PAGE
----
Chiang Mai, Thailand, is a fantastic city for a lot of reasons.
It’s currently the de facto digital nomad capital of the world, but there’s plenty more for you to see than a load of people chained to their MacBook Airs in co-working spaces.
As with much of Thailand, a lot of what draws people to Chiang Mai is dripping with colour. So why would anyone want to shoot Chiang Mai street photography in monochrome?
The only answer I really have for this is because street photography.
Regardless, whether you shoot in colour or monochrome or with your phone or with a vintage lens on a Sony mirrorless like I did, Chiang Mai has a fair few places you can head to for your street photography.
With enough time, each part of the city would really offer something different.
To keep this sensible though, and to no more than a single day’s shooting, here are two places I suggest in particular.
Chiang Mai street photography at Warorot market
A good place to start your day of street photography in Chiang Mai is in and around Chinatown’s Warorot market, which sits out to the east of the old city.
It’s particularly good if you’re looking for activity. Both inside and out, there’s always human traffic, and plenty of architecture for you to incorporate in your shots too.
Climb a bridge for a better vantage point, or find some natural frames within the bowels of the huge old building.
There’s also a lot of static objects in the non-tourist backstreets to add some flavour to your set.
Chiang Mai’s songthaews
The easiest way to get around Chiang Mai while shooting your street photography is by renting a scooter. If you’re not too confident with doing that, a bicycle is almost as good.
However, should you wish to try out some local public transport, the songthaews are what you’ll be dealing with.
These red tucks are everywhere, and for the most part follow set routes.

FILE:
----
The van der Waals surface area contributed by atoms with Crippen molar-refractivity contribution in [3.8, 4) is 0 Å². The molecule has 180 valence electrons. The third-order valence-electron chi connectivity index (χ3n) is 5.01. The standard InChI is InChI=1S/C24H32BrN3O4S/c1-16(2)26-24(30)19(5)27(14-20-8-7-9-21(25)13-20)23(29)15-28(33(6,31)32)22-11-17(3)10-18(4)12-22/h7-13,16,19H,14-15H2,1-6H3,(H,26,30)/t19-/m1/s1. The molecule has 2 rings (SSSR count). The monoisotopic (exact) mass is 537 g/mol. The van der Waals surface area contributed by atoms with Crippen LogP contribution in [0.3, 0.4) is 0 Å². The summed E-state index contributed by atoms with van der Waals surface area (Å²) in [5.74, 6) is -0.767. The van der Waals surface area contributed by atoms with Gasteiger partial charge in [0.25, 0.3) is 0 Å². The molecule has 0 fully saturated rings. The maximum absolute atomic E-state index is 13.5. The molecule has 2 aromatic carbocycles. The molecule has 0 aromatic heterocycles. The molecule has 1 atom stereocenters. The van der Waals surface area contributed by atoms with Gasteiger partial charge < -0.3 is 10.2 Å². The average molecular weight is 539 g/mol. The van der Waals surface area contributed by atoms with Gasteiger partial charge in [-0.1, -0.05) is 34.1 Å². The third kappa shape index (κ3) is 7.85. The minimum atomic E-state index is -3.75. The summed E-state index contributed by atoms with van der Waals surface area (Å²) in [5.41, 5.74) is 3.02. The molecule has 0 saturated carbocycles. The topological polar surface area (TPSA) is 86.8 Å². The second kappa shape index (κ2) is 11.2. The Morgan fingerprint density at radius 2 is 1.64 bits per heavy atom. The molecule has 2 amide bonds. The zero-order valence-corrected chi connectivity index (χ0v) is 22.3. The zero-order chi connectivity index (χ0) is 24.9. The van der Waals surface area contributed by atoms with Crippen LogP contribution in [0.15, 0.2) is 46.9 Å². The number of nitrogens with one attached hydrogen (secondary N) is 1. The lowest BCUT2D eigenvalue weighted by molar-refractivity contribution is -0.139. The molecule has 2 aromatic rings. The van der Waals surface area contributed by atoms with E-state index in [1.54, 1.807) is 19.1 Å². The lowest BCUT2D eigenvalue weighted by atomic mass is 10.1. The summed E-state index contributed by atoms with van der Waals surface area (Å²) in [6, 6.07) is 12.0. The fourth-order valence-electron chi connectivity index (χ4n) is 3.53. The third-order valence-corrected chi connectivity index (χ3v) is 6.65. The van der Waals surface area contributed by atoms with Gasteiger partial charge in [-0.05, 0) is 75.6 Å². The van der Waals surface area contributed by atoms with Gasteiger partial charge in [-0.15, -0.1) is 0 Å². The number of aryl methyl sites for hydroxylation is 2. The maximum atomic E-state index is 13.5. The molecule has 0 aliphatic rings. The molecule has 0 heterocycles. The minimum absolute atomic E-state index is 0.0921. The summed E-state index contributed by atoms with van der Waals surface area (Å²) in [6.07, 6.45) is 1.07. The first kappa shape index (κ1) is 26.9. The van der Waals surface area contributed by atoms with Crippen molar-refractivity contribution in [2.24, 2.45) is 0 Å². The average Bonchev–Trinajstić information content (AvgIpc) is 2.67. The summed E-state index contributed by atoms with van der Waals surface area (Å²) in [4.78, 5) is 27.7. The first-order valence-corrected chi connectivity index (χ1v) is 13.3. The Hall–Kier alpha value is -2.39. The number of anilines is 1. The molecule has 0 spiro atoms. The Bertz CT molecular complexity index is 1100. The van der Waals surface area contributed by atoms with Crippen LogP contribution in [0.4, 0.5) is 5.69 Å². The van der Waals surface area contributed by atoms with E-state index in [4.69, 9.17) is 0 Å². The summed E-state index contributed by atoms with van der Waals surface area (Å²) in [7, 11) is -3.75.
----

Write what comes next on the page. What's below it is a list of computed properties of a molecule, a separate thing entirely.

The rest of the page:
Catching one is simple. Simply flag it down as it passes and climb into the back.
However, you should never ask how much the trips costs.
You can ask if it’s going to where you want to be, just to make sure, but never ask how much it costs.
Doing so immediately shows you up as the naive tourist you are, and the price you’re quoted will reflect that.
Just try to look like you know what you’re doing and pay 20 baht when you alight.
Chiang Mai street photography in the temple
My second recommendation for shooting some street photography in Chiang Mai is at some of the city’s many, many temples.
This might sound counter-intuitive but, so long as you don’t lose sight of what you’re trying to achieve with your photography, you can find plenty of opportunity there.
Just ignore the usual temple shots seen in travel blogs, concentrate on the people and the details, and remember to tell your stories.
Personally, I like to stay a little incognito when making photographs at a temple, and shooting with a small Sony mirrorless camera helps with that.
They work very well with vintage lenses too, so if you shoot street photography and / or legacy glass, why not see what’s new in the Sony range on Amazon?
Your Chiang Mai street photography
Chiang Mai has far more locations for your street photography than just the Warorot market and the temples.
The old town is good for capturing scenes of tourists and backpackers, and has the weekly Sunday market too.
The Nimman area is a hotspot for the digital nomad types, while neighbourhoods like Santitham will reveal a more local flavour.
Each will allow you to tell a completely different story with your Chiang Mai street photography.
Just don’t try to do them all in one day.
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